Tag Archives: PayPal

Using Credit Versus Anonymous Cash Payment

Using PayPal or another anonymous payment method as your source of funds whilst playing online bingo is a distinctly different experience for the rational region of the brain than allowing vital data like credit card numbers and one’s address to be ‘registered’ by the bingo website. From the consumer’s point of view, online gambling’s intrusion into personal information and identity is a bit of a spoiler of the thrill of the games ¾ would visiting a bingo hall (or a casino) be as fun if players had to register at the door by turning over all sorts of vital personal and banking information?

Could it be that choosing an alternative payment method for certain kinds of services not only protects people from identity theft but also enhances the nature of the respective services? In the case of bingo, in what ways might we expect the experience of the game improved by strengthening one’s indemnity against the possibility of being robbed online (is it easy to picture being robbed at a bingo hall?)?

‘Card schemes like Visa and MasterCard have tremendous muscle and an established infrastructure that means they have an advantage for mobile payments at bricks-and-mortar locations in the developed world’ [1], however, purely virtual forms of spending cash such as online bingo lie in a completely different realm. Bingo websites’ unique space is both financially and psychologically different from purchasing hard goods at actual locations. There is a greater need for privacy protection and limitations upon personal exposure at gaming sites.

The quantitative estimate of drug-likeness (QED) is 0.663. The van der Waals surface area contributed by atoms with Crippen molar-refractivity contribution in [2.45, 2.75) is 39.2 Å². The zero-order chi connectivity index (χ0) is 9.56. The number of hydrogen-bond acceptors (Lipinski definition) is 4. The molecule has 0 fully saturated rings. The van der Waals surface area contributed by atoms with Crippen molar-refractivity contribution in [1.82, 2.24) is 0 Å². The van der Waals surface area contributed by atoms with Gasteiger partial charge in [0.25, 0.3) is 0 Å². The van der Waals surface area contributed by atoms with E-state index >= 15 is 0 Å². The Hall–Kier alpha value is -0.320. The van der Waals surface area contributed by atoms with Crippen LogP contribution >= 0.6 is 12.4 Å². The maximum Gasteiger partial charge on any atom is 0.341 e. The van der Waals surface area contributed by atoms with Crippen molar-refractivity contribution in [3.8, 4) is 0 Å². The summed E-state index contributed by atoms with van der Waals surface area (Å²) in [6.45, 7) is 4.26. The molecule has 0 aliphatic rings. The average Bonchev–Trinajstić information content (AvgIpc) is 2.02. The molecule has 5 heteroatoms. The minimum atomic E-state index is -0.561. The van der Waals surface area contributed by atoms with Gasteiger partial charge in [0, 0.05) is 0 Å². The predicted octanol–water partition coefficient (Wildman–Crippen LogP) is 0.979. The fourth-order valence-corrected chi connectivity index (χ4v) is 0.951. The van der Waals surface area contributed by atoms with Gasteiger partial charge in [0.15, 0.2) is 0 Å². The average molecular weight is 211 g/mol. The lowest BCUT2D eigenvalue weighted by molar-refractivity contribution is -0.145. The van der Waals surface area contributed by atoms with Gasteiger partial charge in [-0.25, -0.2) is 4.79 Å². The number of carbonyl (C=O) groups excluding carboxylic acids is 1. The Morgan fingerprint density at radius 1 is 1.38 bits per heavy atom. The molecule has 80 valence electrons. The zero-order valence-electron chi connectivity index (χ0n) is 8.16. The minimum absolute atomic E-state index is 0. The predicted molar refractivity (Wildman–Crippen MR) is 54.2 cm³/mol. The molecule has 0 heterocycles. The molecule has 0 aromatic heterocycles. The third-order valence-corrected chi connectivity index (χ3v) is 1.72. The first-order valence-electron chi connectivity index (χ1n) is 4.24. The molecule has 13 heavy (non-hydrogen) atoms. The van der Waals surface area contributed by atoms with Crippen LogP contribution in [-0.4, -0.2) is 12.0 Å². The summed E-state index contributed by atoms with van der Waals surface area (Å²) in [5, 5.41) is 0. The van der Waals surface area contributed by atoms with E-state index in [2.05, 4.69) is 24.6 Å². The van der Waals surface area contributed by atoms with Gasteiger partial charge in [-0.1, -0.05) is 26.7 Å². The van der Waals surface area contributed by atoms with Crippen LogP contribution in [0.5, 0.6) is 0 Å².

PayPal or other cash vouchers (essentially monetary middlemen) act like a firewall around one’s money, but more importantly one’s identity ¾ these forms of payment block both direct e-attacks upon identity and they reduce exposure to un-secure outside databases that can be easily hacked. Just because someone loves a particular bingo website, and its games are top-notch, doesn’t mean that its database servers are immune to commercial espionage. PayPal solves that problem by buffering your identity completely ¾ the vendors remunerated by PayPal on your behalf only know they’re getting paid, because that’s their bottom line. (Bingo websites only ask for all the credit card and identity information to ensure that they will get paid, anyway.)

So when the safety and comfort dimension is resolved and put to the side, why would playing with PayPal bingo cash or a secure voucher system (which is a temporary bank balance unattached to identity) enhance one’s fun, to boot? The question may be posed in two basic scenarios: one, the casual or healthy bingo player who treats it more or less like other forms of interactive entertainment, and two, the serious and possibly compulsive bingo gambler.